Of course there’s nothing wrong with any of this, but I would make just two observations. Do something too often and it loses its impact. In the past if the Castle was lit up it was special and everyone would take a look. Nowadays, it’s met with a shrug of the shoulder.

Secondly it’s hard to keep track of what the different colours represent without experiencing Awareness Fatigue.

Autism Awareness

“If It’s Tuesday, This Must Be Belgium” is a 1969 romantic comedy that pokes fun at the whirlwind nature of European tour schedules. Paraphrasing, we may ponder that “If It’s Orange, It Must Be National Obesity Week” … or something. And yes, before someone points it out I know orange already marks Multiple Sclerosis Day.

As for the rainbow illumination, that was in memory of the victims of a mass shooting at a gay nightclub in Orlando, Florida two years ago. The diversity flag was also flown at half-mast from Number Six Convent Place.

And here’s where I start to feel uncomfortable with gestures of this kind. Following terrorist attacks in Paris in November 2015 that left at least 130 dead, the French tricolour was projected onto the Tower of Homage and the chief minister and his staff observed a solemn two-minutes silence.

Four months later there was a repeat with the black, yellow and red of Belgium after 32 civilians were killed in a wave of suicide bombings in Brussels. Letters of condolence were sent to the French president and the Belgian prime minister.

But less than a fortnight before the Paris atrocities, 224 passengers and crew died when a faction of Islamic State shot down an airliner that had just taken off from the tourist resort of Sharm el-Sheikh. Why didn’t Gibraltar then stand shoulder to shoulder with Egypt and display the colours of its flag?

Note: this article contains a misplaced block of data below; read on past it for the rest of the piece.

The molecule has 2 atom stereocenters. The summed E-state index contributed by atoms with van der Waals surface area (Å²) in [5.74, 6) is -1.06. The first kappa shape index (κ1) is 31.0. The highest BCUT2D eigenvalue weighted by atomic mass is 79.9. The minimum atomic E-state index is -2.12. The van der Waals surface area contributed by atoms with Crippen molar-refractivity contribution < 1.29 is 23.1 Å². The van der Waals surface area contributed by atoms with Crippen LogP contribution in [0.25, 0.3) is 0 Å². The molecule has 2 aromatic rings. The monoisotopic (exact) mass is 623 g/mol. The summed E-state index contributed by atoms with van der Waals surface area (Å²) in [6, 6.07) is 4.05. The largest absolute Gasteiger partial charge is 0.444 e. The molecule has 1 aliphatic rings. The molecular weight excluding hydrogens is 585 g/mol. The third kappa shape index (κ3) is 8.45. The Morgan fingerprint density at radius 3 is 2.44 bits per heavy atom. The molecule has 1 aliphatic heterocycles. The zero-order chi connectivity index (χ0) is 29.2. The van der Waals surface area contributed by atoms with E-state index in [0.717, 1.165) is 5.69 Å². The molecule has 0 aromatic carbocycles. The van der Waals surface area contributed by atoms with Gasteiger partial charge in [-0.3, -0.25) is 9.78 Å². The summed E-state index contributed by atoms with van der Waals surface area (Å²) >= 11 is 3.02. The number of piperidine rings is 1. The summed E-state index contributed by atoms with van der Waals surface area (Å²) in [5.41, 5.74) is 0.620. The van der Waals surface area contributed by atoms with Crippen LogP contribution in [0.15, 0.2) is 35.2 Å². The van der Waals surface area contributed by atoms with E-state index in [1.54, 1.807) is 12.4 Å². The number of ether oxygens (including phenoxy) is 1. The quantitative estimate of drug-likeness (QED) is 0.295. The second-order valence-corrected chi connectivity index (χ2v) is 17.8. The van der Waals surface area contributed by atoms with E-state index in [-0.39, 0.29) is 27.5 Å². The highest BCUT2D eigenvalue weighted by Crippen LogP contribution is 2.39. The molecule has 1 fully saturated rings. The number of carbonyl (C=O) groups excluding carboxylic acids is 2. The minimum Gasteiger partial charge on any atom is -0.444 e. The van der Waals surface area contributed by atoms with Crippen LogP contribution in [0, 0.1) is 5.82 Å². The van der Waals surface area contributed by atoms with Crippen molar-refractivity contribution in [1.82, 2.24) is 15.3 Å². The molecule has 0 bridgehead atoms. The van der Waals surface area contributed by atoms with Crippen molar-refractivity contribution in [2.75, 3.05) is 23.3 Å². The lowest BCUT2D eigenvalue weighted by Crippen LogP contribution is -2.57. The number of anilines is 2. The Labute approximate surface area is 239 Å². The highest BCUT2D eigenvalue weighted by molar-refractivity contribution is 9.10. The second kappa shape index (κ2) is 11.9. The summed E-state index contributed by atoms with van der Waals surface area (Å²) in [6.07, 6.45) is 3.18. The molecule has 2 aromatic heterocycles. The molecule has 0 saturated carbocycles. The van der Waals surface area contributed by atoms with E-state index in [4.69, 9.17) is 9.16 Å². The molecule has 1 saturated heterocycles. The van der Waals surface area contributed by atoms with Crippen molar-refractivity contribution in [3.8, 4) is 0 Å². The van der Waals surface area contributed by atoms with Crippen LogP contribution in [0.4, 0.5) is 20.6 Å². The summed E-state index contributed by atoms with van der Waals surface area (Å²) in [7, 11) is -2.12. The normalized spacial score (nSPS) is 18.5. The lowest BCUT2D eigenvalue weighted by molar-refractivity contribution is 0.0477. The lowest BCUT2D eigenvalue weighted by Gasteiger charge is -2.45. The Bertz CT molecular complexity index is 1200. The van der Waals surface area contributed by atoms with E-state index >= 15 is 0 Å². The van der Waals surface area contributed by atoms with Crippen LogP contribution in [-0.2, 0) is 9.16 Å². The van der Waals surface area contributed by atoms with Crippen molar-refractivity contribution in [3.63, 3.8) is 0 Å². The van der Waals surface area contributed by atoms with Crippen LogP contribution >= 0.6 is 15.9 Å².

The attacks in the French capital (as those in Belgium) were contemptible, but no fewer than six terror incidents in 2015 were even deadlier.

Three of them occurred in Nigeria. The worst, in January, claimed up to two thousand lives. Yet I don’t remember seeing the colours of that country officially displayed. Nor  those of Yemen, Kenya, Syria, Iraq or Turkey, all nations that lost many lives that year as a consequence of terrorism.

That’s the problem with this kind of well-meaning act. Where do you draw the line? And what happens when publicly expressing sympathy is politically awkward? When 14 civilians died in two attacks in Catalonia last summer, the red and yellow of Spain was conspicuous by its absence. Instead, the Moorish Castle’s illuminations were switched off altogether.

Come to think of it, that’s a much more respectful way to mourn the dead. Save the bright lights, if we must have them, for when we have a reason to celebrate.

Quite Clueless

 Much has already been said and written about the government’s ultra-quick U-turn in blocking night-time access to its beaches webcam site, after a camera at Eastern Beach captured presumed smugglers at work on its first night.

“The beaches website is offline in the evenings exclusively as a result of issues relating to data protection which have been brought to the government’s attention by its legal advisers”, Number Six Convent Place told GBC.

Which left me scratching my head. After all, six of the ten ministers who sit around the Cabinet table are lawyers, among them two QCs: didn’t this potential danger (New) dawn on any of them before the system went live?